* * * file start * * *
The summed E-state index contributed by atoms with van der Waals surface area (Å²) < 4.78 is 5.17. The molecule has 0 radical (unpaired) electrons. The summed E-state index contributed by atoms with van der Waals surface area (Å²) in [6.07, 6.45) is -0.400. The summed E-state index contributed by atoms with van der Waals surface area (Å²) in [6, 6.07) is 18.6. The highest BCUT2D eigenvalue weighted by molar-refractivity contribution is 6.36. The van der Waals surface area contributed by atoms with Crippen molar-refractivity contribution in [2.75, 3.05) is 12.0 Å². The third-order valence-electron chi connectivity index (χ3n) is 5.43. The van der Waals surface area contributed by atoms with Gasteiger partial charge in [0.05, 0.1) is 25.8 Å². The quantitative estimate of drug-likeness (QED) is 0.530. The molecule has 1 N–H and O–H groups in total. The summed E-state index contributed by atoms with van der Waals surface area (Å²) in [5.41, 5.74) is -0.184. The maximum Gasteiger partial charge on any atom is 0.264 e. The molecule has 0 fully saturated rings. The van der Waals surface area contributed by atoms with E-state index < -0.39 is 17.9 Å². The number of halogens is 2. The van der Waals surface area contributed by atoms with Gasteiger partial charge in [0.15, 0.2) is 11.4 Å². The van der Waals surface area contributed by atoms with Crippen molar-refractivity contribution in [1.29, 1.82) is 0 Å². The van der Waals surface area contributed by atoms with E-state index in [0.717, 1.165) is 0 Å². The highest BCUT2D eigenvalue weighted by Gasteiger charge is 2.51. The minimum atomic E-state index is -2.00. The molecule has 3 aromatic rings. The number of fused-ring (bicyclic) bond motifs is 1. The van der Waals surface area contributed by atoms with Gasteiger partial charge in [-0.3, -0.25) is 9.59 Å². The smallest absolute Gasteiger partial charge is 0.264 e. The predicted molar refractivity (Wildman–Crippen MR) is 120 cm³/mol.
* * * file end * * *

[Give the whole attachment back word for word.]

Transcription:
The summed E-state index contributed by atoms with van der Waals surface area (Å²) < 4.78 is 5.17. The molecule has 0 radical (unpaired) electrons. The summed E-state index contributed by atoms with van der Waals surface area (Å²) in [6.07, 6.45) is -0.400. The summed E-state index contributed by atoms with van der Waals surface area (Å²) in [6, 6.07) is 18.6. The highest BCUT2D eigenvalue weighted by molar-refractivity contribution is 6.36. The van der Waals surface area contributed by atoms with Crippen molar-refractivity contribution in [2.75, 3.05) is 12.0 Å². The third-order valence-electron chi connectivity index (χ3n) is 5.43. The van der Waals surface area contributed by atoms with Gasteiger partial charge in [0.05, 0.1) is 25.8 Å². The quantitative estimate of drug-likeness (QED) is 0.530. The molecule has 1 N–H and O–H groups in total. The summed E-state index contributed by atoms with van der Waals surface area (Å²) in [5.41, 5.74) is -0.184. The maximum Gasteiger partial charge on any atom is 0.264 e. The molecule has 0 fully saturated rings. The van der Waals surface area contributed by atoms with E-state index < -0.39 is 17.9 Å². The number of halogens is 2. The van der Waals surface area contributed by atoms with Gasteiger partial charge in [0.15, 0.2) is 11.4 Å². The van der Waals surface area contributed by atoms with Crippen molar-refractivity contribution in [1.29, 1.82) is 0 Å². The van der Waals surface area contributed by atoms with E-state index in [0.717, 1.165) is 0 Å². The highest BCUT2D eigenvalue weighted by Gasteiger charge is 2.51. The minimum atomic E-state index is -2.00. The molecule has 3 aromatic rings. The number of fused-ring (bicyclic) bond motifs is 1. The van der Waals surface area contributed by atoms with Gasteiger partial charge in [-0.3, -0.25) is 9.59 Å². The smallest absolute Gasteiger partial charge is 0.264 e. The predicted molar refractivity (Wildman–Crippen MR) is 120 cm³/mol.